Cybersecurity measures should address threats from within
A large number of high-profile Twitter accounts were recently taken over in what seems to be a social engineering attack against some of Twitter’s employees.
The hacking incident included the accounts of Barack Obama, Joe Biden, Elon Musk, as well as the official accounts of Uber, Apple and cryptocurrency exchanges.
The compromised accounts were then used to promote a cryptocurrency scam that promised to double the amount of bitcoins sent to a certain wallet address only for a limited time.
Additionally, compromised accounts of large cryptocurrency exchanges and leaders in the cryptocurrency community even claimed to be partnering with a made-up organisation called CryptoForHealth.
The website mentioned in those tweets was registered on the same day of the attack and claimed to be helping the community after the financial losses caused by COVID-19. In reality, the website was asking for bitcoin to be sent to the same wallet address that appeared in the tweets.
Although the attack was short-lived and Twitter quickly locked down and recovered any affected accounts, a look at the bitcoin wallet address shows that the attackers still managed to get away with 12.85BTC, nearly US$120,000, and were already transferring the money to further Bitcoin accounts to cash out.
There are a few methods by which such an attack could have occurred. Twitter announced social engineering techniques were used to gain access to their internal systems.
Such a compromise via social engineering attack could have started by using several possible infection vectors. One common possibility is spear-phishing email attack, either delivering an attached malware or a link to a phishing page. In both cases it is often accompanied with some kind of social engineering in order to motivate the user into executing the attached payload, or to enter his credentials into a fraudulent phishing page.
A possible attack vector that also corresponds with the previous explanations is voice phishing or Vishing. This is a social engineering tactic of phishing calls to employees in order to gain trust, harvest details and deceive them to take actions. Over the past few months, more and more organisations have reported that their employees were targets of such Vishing calls.
Motherboard offers another potential scenario, in which the attackers had internal cooperation with Twitter employees they paid to change email addresses behind targeted accounts using a Twitter internal tool. Allegedly, screenshots of this tool have been shared in underground hacking forums.
A long history of breaches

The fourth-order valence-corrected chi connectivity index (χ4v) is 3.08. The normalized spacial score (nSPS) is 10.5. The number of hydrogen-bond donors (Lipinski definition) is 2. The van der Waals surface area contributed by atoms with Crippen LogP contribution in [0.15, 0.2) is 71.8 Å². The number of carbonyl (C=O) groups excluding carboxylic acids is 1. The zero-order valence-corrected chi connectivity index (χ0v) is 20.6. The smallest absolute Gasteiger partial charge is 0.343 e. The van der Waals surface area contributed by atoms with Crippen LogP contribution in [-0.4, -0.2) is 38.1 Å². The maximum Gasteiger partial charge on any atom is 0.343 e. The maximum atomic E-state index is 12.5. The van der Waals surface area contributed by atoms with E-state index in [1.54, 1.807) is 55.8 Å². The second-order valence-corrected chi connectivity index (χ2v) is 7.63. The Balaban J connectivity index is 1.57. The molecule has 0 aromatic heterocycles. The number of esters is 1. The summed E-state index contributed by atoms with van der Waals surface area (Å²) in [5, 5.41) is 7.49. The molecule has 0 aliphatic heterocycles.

This is not the first time the privacy of users on the social platform was impacted by its employees, nor the first time that Twitter employees were responsible for sensitive data disclosure.
The account of Twitter’s own CEO Jack Dorsey was compromised a few months ago after his phone number was taken over in a SIM swapping attack. Last year, two employees were accused of abusing their access to internal Twitter resources and helping Saudi Arabia spy on dissidents living abroad.
Although Twitter has not yet shared the full details of this incident, we can see that different root causes in previous cases have led to similar results. Whether it is disgruntled employees or tailored social engineering attacks, the true problem is the difficulty in limiting access to internal assets and preventing them from becoming a single point of failure.
This time, however, it seems that Twitter is taking action to prevent such incidents from occurring again in the future, by making tools such as the one presumably used in this attack less accessible.
If anything, Twitter’s compromise shows that in today’s world of increasing data loss events, organisations have little choice but to take action to protect sensitive data.
Confidential employee and customer data, legal documents and intellectual property are being exposed to unwanted parties on a daily basis.
Social engineering is not only effective to gain access to corporate assets – motivating Twitter users to transfer hundreds of thousands of dollars to an unknown wallet with fishy promises made by celebrities is an excellent example of the malicious use of social engineering.
When we imagine potential cybersecurity threats, we often imagine foreign adversaries hacking their way to steal intellectual property or engage in malicious activity. That is true in many cases but in reality, at least 30% of breaches involve internal actors from within the corporation.
Protection measures should address incidents from both internal and external threats.